The Nuclear Threat and Anti-war songs of the 80s
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Living under the nuclear threat was a justifiable concern to most people in the 80's, and it is no real surprise that it featured in many popular songs of the 80's. While some focused solely on the nuclear stand-off between the USSR and the US, others took simpler approaches to sing generic anti-war songs
In addition to being the central message in many hit songs, smaller messages appeared as passing references in other music.
The Nuclear Threat
- Two Tribes, Frankie Goes To Hollywood
- Screaming Jets, Johnny Warman
- 1999, Prince
- Apocalypso, Mental As Anything
- 99 Luft Ballons, Nena lyrics
- Red Sails in the Sunset, Midnight Oil
- Minutes to Midnight, Midnight Oil
- Sweet Bird Of Truth, The The
- Russians, Sting
- Underneath The Radar, Underworld
- London Calling, The Clash
- Life On Your Own, The Human League
- Der Kommisar, After The Fire/Falco
- Planet Earth, Duran Duran
- Living Through Another Cuba, XTC
- Love Missile F1-11, Sigue Sigue Sputnik
- Dancing With Tears in my Eyes, Ultravox
- Enola Gay, OMD
- Red Skies at Night, The Fixx
*There are no doubts that Killing an Arab was inspired by the book 'The Stranger' by Camus. However, the song needs to be considered on its own merits. When separated from the book, the lyrics take on very anti-war themes. The song was released in early 1979, which this site considers to be part of the 80s.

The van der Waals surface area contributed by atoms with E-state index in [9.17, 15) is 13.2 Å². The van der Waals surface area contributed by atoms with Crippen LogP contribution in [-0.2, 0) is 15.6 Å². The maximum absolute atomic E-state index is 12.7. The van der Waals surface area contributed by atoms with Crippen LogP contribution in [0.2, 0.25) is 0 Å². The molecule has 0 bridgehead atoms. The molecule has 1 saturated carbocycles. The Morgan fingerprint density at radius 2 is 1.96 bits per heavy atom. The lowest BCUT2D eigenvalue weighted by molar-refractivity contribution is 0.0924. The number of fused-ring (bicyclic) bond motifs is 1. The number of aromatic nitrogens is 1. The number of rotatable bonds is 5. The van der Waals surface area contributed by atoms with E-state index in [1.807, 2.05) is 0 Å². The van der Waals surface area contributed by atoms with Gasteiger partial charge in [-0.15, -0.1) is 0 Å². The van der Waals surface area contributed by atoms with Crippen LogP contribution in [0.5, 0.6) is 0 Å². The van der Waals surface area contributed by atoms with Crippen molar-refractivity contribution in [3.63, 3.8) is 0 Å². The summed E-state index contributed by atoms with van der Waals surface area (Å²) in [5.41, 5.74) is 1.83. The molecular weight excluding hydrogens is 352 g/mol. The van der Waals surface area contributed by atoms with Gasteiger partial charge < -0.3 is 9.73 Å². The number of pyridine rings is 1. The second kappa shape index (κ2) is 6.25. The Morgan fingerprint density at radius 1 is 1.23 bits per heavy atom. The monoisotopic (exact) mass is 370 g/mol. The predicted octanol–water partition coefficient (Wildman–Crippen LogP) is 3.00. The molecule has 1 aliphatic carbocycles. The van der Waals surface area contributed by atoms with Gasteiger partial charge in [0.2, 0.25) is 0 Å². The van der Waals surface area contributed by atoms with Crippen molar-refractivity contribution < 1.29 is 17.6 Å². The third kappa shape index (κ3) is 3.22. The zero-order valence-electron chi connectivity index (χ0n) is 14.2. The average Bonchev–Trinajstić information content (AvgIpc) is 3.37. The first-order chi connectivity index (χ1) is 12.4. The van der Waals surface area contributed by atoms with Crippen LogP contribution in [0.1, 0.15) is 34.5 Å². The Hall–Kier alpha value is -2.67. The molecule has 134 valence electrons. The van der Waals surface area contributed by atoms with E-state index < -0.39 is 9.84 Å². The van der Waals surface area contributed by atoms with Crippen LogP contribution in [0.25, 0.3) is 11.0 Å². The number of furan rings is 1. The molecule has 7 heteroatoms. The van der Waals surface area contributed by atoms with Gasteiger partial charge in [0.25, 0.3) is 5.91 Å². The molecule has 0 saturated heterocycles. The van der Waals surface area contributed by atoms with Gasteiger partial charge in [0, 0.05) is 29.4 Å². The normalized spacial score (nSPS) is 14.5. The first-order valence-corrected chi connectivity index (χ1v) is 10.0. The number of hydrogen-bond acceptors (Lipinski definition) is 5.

- 19, Paul Hardcastle
- Army Dreamers, Kate Bush
- Born in the USA, Bruce Springsteen
- Games Without Frontiers, Peter Gabriele
- I was only 19, Red Gum
- It's a Mistake, Men at Work
- It's The End Of The World As We Know It, REM
- Killing an Arab, The Cure*
- Oliver's Army, Elvis Costello
- Orange Crush, REM
- Ship of Fools, World Party
- Shipbuilding, Elvis Costello
- Stop The Cavalry, Jona Lewie
- The Walls Came Down, The Call
- The War Song, Culture Club
- Why Can't We Live Together, Sade
The Red Herrings
- The Reflex, Duran Duran
- Wild Wild West, The Escape Club
- I like Chinese, Monty Python ('The World today seems absolutely crackers. Nuclear bombs could blow us all sky high.')
People were so obsessed about the atomic threat that songs with references to armageddon or those which used nuclear images were often taken to be about nuclear war - even when the lyrics showed otherwise: for example The Final Countdown by Europe where the lyrics show it is about space flight:
"We're heading for Venus and we stand tall....
With so many light years to go and things to be found"
Another is Blondie's Atomic which is a 'love' song. The only association is probably the metaphor of a sudden release of energy - Atomic is more accurately described as a song about seduction and orgasm (which would describe the lack of structured lyrics):
"Uh-ha, make me tonight"
"Tonight. Make it right"
"Oh ah ha, make it magnificent"
"Your hair is beautiful ... whoa whoa tonight"